When we are children, we are taught that America is the land of immigrants and how the Statue of Liberty “cries with silent lips.

“Give me your tired, your poor, Your huddled masses yearning to breathe free, The wretched refuse of your teeming shore. Send these, the homeless, tempest-tossed to me, I lift my lamp beside the golden door.”

They should also add:

“Unless of course you don’t have enough money in your bank accounts, do not have the proper documents, have not mastered English or do not give money to the Republican Party.”

They should also be advised, that all shall be fingerprinted, have pictures taken in-case you are a terrorist against are unfair policies, and that if you do not understand our English we will just repeat it louder in unfriendly tones.

It would be most excellent if Americans were subjected to the same treatment we are currently giving other nationals. If this were the case, we would have to pay an $80 processing fee every time we applied, and be subjected to interviews in other languages that almost nobody would pass. If there were not enough money in our bank accounts we simply couldn’t leave America. Americans think that people cannot leave China because it is Communist when the fact is they can rarely get a visa!!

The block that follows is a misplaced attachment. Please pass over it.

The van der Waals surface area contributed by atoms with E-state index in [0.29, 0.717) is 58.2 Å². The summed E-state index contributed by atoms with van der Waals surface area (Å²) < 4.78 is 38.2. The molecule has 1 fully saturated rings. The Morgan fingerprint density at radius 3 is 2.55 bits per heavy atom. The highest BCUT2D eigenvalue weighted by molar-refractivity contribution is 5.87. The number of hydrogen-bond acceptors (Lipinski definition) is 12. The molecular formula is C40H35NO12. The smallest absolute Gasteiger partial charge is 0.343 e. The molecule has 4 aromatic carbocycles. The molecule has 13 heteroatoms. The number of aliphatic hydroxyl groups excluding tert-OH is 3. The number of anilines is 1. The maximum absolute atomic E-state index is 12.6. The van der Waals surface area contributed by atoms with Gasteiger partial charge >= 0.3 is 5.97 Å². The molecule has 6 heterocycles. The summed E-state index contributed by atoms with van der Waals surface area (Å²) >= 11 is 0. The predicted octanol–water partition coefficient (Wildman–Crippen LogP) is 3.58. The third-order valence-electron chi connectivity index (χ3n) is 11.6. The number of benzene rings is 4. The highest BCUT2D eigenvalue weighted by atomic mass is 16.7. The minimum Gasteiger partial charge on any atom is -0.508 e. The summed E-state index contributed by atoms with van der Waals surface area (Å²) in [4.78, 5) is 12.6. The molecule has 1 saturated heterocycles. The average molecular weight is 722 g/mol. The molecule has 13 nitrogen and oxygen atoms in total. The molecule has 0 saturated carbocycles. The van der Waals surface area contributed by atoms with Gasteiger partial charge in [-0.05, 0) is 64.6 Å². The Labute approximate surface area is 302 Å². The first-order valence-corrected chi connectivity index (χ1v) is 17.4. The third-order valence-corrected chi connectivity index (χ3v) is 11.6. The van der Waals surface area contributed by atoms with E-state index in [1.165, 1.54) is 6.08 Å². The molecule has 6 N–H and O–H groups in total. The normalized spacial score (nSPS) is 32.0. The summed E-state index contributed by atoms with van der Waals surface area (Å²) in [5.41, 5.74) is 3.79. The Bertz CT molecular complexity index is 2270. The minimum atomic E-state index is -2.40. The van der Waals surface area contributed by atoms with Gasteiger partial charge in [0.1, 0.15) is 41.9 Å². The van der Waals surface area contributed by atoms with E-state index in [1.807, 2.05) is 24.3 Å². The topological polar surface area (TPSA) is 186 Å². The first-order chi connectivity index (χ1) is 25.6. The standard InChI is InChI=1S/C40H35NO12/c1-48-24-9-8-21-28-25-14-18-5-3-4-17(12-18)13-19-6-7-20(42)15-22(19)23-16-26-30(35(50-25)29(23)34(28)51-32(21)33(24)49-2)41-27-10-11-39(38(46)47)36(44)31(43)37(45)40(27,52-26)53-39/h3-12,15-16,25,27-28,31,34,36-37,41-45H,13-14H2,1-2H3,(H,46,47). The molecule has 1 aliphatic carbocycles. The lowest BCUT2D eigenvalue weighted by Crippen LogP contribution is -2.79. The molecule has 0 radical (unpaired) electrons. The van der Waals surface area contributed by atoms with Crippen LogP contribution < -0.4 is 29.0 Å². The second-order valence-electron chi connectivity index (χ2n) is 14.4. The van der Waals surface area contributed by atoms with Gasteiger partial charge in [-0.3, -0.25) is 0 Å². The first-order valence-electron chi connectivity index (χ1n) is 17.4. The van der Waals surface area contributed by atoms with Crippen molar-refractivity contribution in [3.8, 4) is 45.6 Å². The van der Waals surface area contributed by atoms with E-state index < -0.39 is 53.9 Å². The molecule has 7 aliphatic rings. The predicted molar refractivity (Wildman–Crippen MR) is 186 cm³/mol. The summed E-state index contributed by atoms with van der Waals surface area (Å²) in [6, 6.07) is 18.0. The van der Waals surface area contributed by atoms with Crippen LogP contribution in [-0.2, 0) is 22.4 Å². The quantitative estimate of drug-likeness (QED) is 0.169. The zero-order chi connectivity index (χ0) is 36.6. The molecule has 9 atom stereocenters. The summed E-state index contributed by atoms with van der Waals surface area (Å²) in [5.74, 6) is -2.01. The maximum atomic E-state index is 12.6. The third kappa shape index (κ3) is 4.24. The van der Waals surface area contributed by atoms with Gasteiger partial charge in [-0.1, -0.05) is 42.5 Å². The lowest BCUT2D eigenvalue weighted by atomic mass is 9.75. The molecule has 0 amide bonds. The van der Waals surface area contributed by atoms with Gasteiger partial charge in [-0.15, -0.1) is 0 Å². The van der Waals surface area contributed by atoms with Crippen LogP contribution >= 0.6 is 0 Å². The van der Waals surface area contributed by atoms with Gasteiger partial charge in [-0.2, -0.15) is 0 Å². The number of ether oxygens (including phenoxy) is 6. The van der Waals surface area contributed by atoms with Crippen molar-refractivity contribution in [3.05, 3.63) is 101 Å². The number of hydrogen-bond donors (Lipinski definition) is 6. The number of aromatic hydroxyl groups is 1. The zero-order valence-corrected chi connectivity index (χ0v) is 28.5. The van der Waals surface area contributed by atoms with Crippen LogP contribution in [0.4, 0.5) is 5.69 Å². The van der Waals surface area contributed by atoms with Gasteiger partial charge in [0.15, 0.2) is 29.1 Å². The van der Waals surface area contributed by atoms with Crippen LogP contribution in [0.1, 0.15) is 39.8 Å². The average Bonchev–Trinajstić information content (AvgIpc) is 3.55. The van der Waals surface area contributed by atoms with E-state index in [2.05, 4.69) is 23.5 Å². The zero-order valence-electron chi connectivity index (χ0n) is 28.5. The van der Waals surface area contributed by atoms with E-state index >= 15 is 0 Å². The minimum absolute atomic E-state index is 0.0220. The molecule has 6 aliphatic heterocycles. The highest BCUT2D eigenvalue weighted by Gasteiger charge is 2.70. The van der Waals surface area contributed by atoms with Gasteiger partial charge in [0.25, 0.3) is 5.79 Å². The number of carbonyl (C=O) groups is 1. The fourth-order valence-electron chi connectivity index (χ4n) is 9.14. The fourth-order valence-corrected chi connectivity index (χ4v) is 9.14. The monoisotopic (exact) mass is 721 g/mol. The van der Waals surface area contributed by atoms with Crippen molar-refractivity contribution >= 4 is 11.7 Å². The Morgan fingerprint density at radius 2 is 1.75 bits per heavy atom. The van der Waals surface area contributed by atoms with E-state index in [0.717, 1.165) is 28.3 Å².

Just for spite, let me reply to myself in the form of a jingoist. “Those immigrants would come to American and take jobs from hard working Americans! They have no money so would be a drain on the public benefits, and should not be entitled to schooling, health care, or anything else. Send them back! We pay taxes, and it’s unfair that these heathens come to OUR country and take OUR jobs! Why don’t they go fix their own country and live there!” Unfortunately, this opinion is not uncommon.